Yisrael Beytenu seeks to disband Israel’s religious councils
New bill would shift responsibility for all religious services from exclusively Orthodox bodies to elected local government
Haviv Rettig Gur is The Times of Israel's senior analyst.
A new bill proposed Monday by two Yisrael Beytenu MKs would mark a revolution in the Israeli state’s religious services for Jews, a source in the party told The Times of Israel.
The measure, proposed by the powerful chairman of the Knesset Law Committee, MK David Rotem, and MK Robert Ilatov, would transfer all responsibilities and assets of dozens of religious councils throughout Israel into the hands of local elected municipal and regional governments. This would include funding and oversight of local synagogues and rabbis, the building and maintenance of mikvaot, or ritual bathing facilities, burial and more.
Local governments would receive the right to institute taxes to fund the religious services, which are today funded partly by the national state budget. And the cabinet-level oversight for the new municipal-run religious services would be in the hands of the Interior Ministry.
The effect of the bill — and its purpose — would be to place local religious services in the hands of local elected officials, make their funding dependent on local tax collection and thus make them more answerable to local needs.
Within hours of its proposal, the bill garnered a stream of invective from ultra-Orthodox media.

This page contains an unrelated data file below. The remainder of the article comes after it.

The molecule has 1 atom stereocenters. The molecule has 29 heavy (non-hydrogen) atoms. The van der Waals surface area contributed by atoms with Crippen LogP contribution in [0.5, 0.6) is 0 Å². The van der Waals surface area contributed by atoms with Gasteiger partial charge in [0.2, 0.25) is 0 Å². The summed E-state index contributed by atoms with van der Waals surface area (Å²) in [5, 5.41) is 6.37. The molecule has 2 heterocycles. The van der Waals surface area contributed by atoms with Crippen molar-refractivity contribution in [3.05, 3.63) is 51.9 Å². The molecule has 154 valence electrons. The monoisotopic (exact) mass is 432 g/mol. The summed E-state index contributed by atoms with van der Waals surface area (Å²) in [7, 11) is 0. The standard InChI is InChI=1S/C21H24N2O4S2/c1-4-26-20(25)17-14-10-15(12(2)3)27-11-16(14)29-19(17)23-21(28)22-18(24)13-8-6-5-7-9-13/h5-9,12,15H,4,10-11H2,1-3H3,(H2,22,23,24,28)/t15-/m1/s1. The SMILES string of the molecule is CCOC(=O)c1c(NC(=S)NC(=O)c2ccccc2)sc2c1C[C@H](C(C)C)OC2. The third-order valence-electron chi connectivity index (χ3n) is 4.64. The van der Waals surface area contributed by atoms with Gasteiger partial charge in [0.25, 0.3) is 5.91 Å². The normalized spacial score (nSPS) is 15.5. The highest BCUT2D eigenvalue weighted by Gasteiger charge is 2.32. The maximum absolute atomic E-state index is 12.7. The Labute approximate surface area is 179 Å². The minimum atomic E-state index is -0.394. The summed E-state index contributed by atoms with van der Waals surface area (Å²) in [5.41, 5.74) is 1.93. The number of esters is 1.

“This is the complete decimation of religious services,” an unnamed “official in the religious services” told the Kikar Hashabat, or “Shabbat Square,” website, a Haredi news and opinion site named after a central intersection in Jerusalem’s Haredi neighborhood of Geula.
“It’s a mistake to think that the religious councils’ primary purpose is to provide jobs,” the official said, alluding to accusations of cronyism and wastefulness long leveled at the councils by some Israeli political leaders and religion-and-state critics.
“Their primary purpose is to keep the religious services autonomous, so that a situation never arises in which a secular local government, which lacks even a basic understanding of religious services, is given charge of the religious services of Israel’s citizens,” the official explained.
“This cannot be allowed to happen. We must fight aggressively to prevent this bill [from passing],” he added.
Yisrael Beytenu representatives could not immediately be reached to comment on the new bill, but initial assessments suggest it stands a good chance of passing into law. Between the secular-leaning parties in the coalition, especially Yisrael Beytenu itself, together with Yesh Atid and Hatnua, and the expected support of significant opposition parties such as Labor and Meretz, it will probably enjoy a significant majority in the Knesset plenum.
The bill follows close on the heels of the successful passage of the so-called Tzohar Bill, which passed into law in the last Knesset session over the summer and formally went into effect Monday.
The Tzohar Bill, too, sought to weaken local religious monopolies, this time by allowing Israeli Jews to register their marriage at the rabbinic registrar of their choice anywhere in the country. Since rabbinic registrars are paid on a per-registration basis, the measure sought to create a “buyer’s market” in which rabbinic marriage registrars work to attract Israeli Jewish couples, instead of the previous system in which many local rabbis, who did not have to worry about couples going elsewhere because they were not legally allowed to do so, would heap ever-growing demands for proof of the couple’s religious identity and religious observance as a precondition for allowing them to marry.